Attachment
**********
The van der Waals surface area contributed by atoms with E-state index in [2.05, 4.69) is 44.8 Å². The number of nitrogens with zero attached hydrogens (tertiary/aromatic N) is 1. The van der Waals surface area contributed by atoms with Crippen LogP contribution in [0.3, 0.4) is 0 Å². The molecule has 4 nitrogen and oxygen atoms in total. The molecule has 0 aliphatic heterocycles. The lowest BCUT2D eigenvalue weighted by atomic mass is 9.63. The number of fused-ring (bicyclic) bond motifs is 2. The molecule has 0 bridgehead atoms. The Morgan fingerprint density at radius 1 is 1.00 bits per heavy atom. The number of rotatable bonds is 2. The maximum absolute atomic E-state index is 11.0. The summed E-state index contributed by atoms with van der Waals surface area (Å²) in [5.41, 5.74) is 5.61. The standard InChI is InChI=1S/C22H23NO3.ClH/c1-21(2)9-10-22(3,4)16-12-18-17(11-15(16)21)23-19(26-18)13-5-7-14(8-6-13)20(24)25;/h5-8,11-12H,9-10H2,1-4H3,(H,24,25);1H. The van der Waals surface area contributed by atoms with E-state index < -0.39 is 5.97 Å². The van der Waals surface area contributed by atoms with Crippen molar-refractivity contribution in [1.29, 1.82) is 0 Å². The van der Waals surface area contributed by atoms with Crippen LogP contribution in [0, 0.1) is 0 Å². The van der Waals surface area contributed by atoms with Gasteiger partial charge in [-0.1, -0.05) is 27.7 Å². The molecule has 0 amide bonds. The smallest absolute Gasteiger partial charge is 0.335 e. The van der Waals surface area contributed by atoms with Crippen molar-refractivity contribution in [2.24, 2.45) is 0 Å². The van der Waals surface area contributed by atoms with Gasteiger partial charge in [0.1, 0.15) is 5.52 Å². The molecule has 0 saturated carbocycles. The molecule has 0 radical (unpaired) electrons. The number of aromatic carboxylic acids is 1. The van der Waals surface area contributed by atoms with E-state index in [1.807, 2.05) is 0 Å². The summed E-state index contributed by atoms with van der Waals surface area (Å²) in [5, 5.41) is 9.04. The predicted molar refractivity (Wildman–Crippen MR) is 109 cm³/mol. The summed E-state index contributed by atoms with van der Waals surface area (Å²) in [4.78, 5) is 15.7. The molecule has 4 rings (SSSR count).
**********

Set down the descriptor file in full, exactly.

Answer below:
The van der Waals surface area contributed by atoms with E-state index in [2.05, 4.69) is 44.8 Å². The number of nitrogens with zero attached hydrogens (tertiary/aromatic N) is 1. The van der Waals surface area contributed by atoms with Crippen LogP contribution in [0.3, 0.4) is 0 Å². The molecule has 4 nitrogen and oxygen atoms in total. The molecule has 0 aliphatic heterocycles. The lowest BCUT2D eigenvalue weighted by atomic mass is 9.63. The number of fused-ring (bicyclic) bond motifs is 2. The molecule has 0 bridgehead atoms. The Morgan fingerprint density at radius 1 is 1.00 bits per heavy atom. The number of rotatable bonds is 2. The maximum absolute atomic E-state index is 11.0. The summed E-state index contributed by atoms with van der Waals surface area (Å²) in [5.41, 5.74) is 5.61. The standard InChI is InChI=1S/C22H23NO3.ClH/c1-21(2)9-10-22(3,4)16-12-18-17(11-15(16)21)23-19(26-18)13-5-7-14(8-6-13)20(24)25;/h5-8,11-12H,9-10H2,1-4H3,(H,24,25);1H. The van der Waals surface area contributed by atoms with E-state index < -0.39 is 5.97 Å². The van der Waals surface area contributed by atoms with Crippen molar-refractivity contribution in [1.29, 1.82) is 0 Å². The van der Waals surface area contributed by atoms with Crippen LogP contribution in [0, 0.1) is 0 Å². The van der Waals surface area contributed by atoms with Gasteiger partial charge in [-0.1, -0.05) is 27.7 Å². The molecule has 0 amide bonds. The smallest absolute Gasteiger partial charge is 0.335 e. The van der Waals surface area contributed by atoms with Crippen molar-refractivity contribution in [2.24, 2.45) is 0 Å². The van der Waals surface area contributed by atoms with Gasteiger partial charge in [0.1, 0.15) is 5.52 Å². The molecule has 0 saturated carbocycles. The molecule has 0 radical (unpaired) electrons. The number of aromatic carboxylic acids is 1. The van der Waals surface area contributed by atoms with E-state index in [1.807, 2.05) is 0 Å². The summed E-state index contributed by atoms with van der Waals surface area (Å²) in [5, 5.41) is 9.04. The predicted molar refractivity (Wildman–Crippen MR) is 109 cm³/mol. The summed E-state index contributed by atoms with van der Waals surface area (Å²) in [4.78, 5) is 15.7. The molecule has 4 rings (SSSR count).